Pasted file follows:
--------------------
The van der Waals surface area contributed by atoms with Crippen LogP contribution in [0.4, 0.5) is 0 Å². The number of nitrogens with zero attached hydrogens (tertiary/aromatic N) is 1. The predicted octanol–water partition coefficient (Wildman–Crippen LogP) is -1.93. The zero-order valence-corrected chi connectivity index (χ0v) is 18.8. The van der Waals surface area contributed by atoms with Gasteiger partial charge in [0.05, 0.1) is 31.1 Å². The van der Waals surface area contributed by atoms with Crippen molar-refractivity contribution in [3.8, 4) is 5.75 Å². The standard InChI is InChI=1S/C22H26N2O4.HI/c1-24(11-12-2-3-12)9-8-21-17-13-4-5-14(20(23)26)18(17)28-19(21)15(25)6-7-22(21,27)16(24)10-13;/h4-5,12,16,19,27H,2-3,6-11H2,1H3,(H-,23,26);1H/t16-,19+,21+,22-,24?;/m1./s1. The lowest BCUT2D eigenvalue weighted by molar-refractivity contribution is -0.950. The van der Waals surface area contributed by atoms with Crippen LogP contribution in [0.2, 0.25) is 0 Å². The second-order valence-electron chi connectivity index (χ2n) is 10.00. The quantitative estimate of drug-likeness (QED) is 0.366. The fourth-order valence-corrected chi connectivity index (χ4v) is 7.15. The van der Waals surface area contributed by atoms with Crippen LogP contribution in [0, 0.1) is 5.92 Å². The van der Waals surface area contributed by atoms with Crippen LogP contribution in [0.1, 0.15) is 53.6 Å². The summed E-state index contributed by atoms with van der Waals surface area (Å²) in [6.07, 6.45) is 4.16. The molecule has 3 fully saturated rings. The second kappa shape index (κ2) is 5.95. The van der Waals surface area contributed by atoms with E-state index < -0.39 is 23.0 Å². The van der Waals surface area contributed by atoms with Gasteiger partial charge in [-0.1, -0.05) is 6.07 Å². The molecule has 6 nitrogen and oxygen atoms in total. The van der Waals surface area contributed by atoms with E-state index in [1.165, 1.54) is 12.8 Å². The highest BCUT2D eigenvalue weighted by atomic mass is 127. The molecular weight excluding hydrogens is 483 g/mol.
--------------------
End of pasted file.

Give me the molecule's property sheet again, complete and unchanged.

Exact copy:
The van der Waals surface area contributed by atoms with Crippen LogP contribution in [0.4, 0.5) is 0 Å². The number of nitrogens with zero attached hydrogens (tertiary/aromatic N) is 1. The predicted octanol–water partition coefficient (Wildman–Crippen LogP) is -1.93. The zero-order valence-corrected chi connectivity index (χ0v) is 18.8. The van der Waals surface area contributed by atoms with Gasteiger partial charge in [0.05, 0.1) is 31.1 Å². The van der Waals surface area contributed by atoms with Crippen molar-refractivity contribution in [3.8, 4) is 5.75 Å². The standard InChI is InChI=1S/C22H26N2O4.HI/c1-24(11-12-2-3-12)9-8-21-17-13-4-5-14(20(23)26)18(17)28-19(21)15(25)6-7-22(21,27)16(24)10-13;/h4-5,12,16,19,27H,2-3,6-11H2,1H3,(H-,23,26);1H/t16-,19+,21+,22-,24?;/m1./s1. The lowest BCUT2D eigenvalue weighted by molar-refractivity contribution is -0.950. The van der Waals surface area contributed by atoms with Crippen LogP contribution in [0.2, 0.25) is 0 Å². The second-order valence-electron chi connectivity index (χ2n) is 10.00. The quantitative estimate of drug-likeness (QED) is 0.366. The fourth-order valence-corrected chi connectivity index (χ4v) is 7.15. The van der Waals surface area contributed by atoms with Crippen LogP contribution in [0, 0.1) is 5.92 Å². The van der Waals surface area contributed by atoms with Crippen LogP contribution in [0.1, 0.15) is 53.6 Å². The summed E-state index contributed by atoms with van der Waals surface area (Å²) in [6.07, 6.45) is 4.16. The molecule has 3 fully saturated rings. The second kappa shape index (κ2) is 5.95. The van der Waals surface area contributed by atoms with E-state index < -0.39 is 23.0 Å². The van der Waals surface area contributed by atoms with Gasteiger partial charge in [-0.1, -0.05) is 6.07 Å². The molecule has 6 nitrogen and oxygen atoms in total. The van der Waals surface area contributed by atoms with E-state index in [1.165, 1.54) is 12.8 Å². The highest BCUT2D eigenvalue weighted by atomic mass is 127. The molecular weight excluding hydrogens is 483 g/mol.